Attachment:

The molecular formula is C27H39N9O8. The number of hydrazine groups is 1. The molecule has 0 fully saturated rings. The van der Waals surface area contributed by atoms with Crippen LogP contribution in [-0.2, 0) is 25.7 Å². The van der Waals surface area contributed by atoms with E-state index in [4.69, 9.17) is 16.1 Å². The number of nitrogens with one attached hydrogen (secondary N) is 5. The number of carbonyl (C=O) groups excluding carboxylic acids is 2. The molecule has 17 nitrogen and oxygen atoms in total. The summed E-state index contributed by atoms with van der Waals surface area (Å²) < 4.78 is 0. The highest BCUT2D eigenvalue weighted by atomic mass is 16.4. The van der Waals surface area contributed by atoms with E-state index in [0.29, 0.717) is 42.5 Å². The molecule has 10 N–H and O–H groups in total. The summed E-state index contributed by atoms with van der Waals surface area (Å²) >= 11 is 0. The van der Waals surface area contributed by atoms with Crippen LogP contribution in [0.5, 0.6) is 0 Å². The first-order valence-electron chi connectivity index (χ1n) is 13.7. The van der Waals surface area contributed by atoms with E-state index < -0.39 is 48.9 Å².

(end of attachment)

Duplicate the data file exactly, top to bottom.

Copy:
The molecular formula is C27H39N9O8. The number of hydrazine groups is 1. The molecule has 0 fully saturated rings. The van der Waals surface area contributed by atoms with Crippen LogP contribution in [-0.2, 0) is 25.7 Å². The van der Waals surface area contributed by atoms with E-state index in [4.69, 9.17) is 16.1 Å². The number of nitrogens with one attached hydrogen (secondary N) is 5. The number of carbonyl (C=O) groups excluding carboxylic acids is 2. The molecule has 17 nitrogen and oxygen atoms in total. The summed E-state index contributed by atoms with van der Waals surface area (Å²) < 4.78 is 0. The highest BCUT2D eigenvalue weighted by atomic mass is 16.4. The van der Waals surface area contributed by atoms with E-state index in [0.29, 0.717) is 42.5 Å². The molecule has 10 N–H and O–H groups in total. The summed E-state index contributed by atoms with van der Waals surface area (Å²) >= 11 is 0. The van der Waals surface area contributed by atoms with Crippen LogP contribution in [0.5, 0.6) is 0 Å². The first-order valence-electron chi connectivity index (χ1n) is 13.7. The van der Waals surface area contributed by atoms with E-state index < -0.39 is 48.9 Å².